Politics & Policy

Ryan Looks Down the Road

The man who might become Budget Committee chairman remains committed to fiscal solvency.

Earlier this year, Rep. Paul Ryan, a 40-year-old Republican congressman from Wisconsin, published “A Roadmap for America’s Future,” his blueprint for balancing the budget. Despite much fanfare, Ryan’s proposal — which rigorously tackles federal entitlements, taxes, and spending — was left out of the House GOP’s “Pledge to America.” The omission, he says, does not signal a retreat by him or his party.

“I did not write the pledge,” Ryan says in an interview with National Review Online. “I did the first draft of the preamble and that’s pretty much what my involvement was. . . . I was consulted on policy ideas, but not on writing the thing. I was not one of its architects.” Rather than judge the pledge as an all-encompassing policy document, Ryan calls it an “important and necessary first step.” Its text, he notes, does not preclude him from continuing to battle for long-term fiscal solvency.

Should Republicans win the House, Ryan would likely ascend to the chairmanship of the Budget Committee, a powerful post. “We obviously are going to have to take on entitlement reform,” he says. “I don’t know what the budget will look like, but its form will be determined by the consensus I can get from at least 218 people. What I would hope to do is get this budget needle moving in the right direction.” Still, as he looks toward a possible scenario of divided government, Ryan is quick to say that he does not wish to “overpromise.”

For the moment, Ryan remains unsure about the exact future of the “Roadmap,” and whether he could package its components into a passable budget. But he is confident in his party’s ability to have an “adult conversation” on entitlements in coming months. Ryan says Republican leaders are supportive of his ongoing budget work and swats away whispers of intraparty turmoil.

Without hesitation, Ryan tells us that Rep. John Boehner, the House GOP leader, understands the economic stakes. “I think [Boehner] grasps where America is and what we’re confronting,” Ryan says. “John Boehner never once tried to talk me out of pushing these ideas and reforms. There has never been a discouraging comment or word from him on pushing the fold on big ideas.”

Beyond Boehner, Ryan says that his GOP colleagues on the Budget Committee are stalwart in their commitment to entitlement reform. “The culture on the Budget Committee is great,” he says. “Anybody who studies this problem or digs deep into the numbers is seriously frightened about the future of this country. They realize the urgency of the moment. After a sober review of the fiscal condition of this country, most people just put politics aside.”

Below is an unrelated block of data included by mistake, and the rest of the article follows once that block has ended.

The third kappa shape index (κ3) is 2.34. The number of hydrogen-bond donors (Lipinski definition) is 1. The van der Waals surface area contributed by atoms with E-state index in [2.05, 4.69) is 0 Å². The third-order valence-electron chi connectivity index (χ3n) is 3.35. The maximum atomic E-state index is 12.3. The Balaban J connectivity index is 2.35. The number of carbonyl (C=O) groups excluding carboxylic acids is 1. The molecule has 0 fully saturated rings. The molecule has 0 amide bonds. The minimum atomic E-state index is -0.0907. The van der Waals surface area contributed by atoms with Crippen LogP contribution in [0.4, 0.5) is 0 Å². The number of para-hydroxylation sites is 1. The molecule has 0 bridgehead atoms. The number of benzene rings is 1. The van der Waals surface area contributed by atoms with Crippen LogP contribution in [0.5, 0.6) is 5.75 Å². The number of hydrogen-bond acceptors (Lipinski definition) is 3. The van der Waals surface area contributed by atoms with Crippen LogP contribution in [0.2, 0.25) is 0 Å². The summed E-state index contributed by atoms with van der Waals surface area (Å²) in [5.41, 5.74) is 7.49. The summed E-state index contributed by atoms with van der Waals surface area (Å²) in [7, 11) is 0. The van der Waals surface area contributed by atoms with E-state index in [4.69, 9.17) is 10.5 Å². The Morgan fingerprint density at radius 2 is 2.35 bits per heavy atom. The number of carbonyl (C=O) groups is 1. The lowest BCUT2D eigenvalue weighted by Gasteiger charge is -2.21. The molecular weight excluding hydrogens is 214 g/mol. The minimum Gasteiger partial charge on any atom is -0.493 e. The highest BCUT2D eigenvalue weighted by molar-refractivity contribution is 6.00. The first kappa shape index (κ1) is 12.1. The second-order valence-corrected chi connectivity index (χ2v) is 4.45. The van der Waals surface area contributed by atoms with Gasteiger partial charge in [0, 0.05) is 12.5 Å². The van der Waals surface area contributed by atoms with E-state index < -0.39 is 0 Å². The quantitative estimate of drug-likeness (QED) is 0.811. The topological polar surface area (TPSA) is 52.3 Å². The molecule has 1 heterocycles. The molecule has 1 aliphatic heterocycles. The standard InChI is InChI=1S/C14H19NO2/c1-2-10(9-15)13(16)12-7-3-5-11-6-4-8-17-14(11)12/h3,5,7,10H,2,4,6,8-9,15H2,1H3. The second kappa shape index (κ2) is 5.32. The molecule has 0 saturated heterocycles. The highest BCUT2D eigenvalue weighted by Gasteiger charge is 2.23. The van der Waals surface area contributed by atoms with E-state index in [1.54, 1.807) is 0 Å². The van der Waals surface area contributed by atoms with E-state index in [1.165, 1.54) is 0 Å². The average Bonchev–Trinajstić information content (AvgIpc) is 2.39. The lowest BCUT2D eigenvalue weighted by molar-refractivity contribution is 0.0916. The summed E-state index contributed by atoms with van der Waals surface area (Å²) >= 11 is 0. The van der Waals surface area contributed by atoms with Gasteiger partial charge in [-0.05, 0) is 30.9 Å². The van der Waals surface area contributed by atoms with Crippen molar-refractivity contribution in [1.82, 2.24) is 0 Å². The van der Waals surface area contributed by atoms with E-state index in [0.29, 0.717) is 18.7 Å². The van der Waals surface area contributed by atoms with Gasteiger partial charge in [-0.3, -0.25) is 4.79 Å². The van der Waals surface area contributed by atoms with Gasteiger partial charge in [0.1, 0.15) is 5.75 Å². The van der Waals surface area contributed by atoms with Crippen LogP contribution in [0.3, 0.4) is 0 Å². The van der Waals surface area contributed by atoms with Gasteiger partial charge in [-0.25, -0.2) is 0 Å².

“I spend a lot of my time looking at these baselines,” Ryan says. “Most people don’t know this stuff. Most people in Congress don’t understand just how quickly our fiscal situation has deteriorated. And now the Left thinks that you can keep raising taxes, as if there were no consequences to that.” To fight back, Ryan says Republicans need to focus on two things: “economic growth and reforming the structure of spending.” The debt, he warns, will continue to spiral out of control unless Congress “literally restructures the programs that are growing so fast.”

The way forward, Ryan continues, must include a robust platform founded upon “pro-growth tax policies, sound money, clear and transparent regulation, and government restraint.” Republicans, he says, “are unanimous on not raising tax rates and in getting our tax code more competitive internationally so that we can grow.”

Repealing Obamacare is another important, and popular, measure. “We should look at every option we have available to us to try to repeal and replace this law,” Ryan says. “This law cannot stand. It is a policy disaster and a fiscal explosion.” His plan of attack: “We will go at the funding angle from many different directions.”

An earmark moratorium — also left out of the pledge — is another area where Ryan promises to tangle. “Of course we are for an earmark moratorium,” he says. “That just goes without saying. You think, if we get the majority next year, that we are going to start turning earmarks on? Some people might think that, but they’re in for a rude awakening.”

In coming months, winning over new GOP members, and providing them with reams of economic data and an idea of the federal government’s long-term fiscal outlook, is high on Ryan’s to-do list. To help the cause, Ryan intends to pen version 3.0 of the “Roadmap” early next year. “What we need to do is quickly bring them up to speed,” he says. Some, of course, are already well-versed on the “Roadmap” and its principles. “Dozens” of House candidates, Ryan confides, have reached out to him to offer their support for his budget plan, which, for the moment, has only 13 co-sponsors. “Reinforcements are coming,” he assures us.

Still, such conversations, Ryan sighs, are often private, since Democrats have eagerly targeted the “Roadmap” and Ryan himself. Many Republicans are wary of backing Ryan’s ideas publicly. “Look, I get that,” he says. “I’ve experienced their demagoguery on entitlements. It’s like being hit by a two-by-four across the head.”

“Scaring seniors is apparently the past, present, and future of the Democratic party,” Ryan continues. “But they have created political paralysis. I’m fed up with it, and I’m not going to let it intimidate me. I’m going to go forward, put ideas out there, and get this debate moving one way or the other.” It’s a fight, he says, that he does “not intend to lose.”

—  Robert Costa is a political reporter for National Review.

Robert Costa was formerly the Washington editor for National Review.

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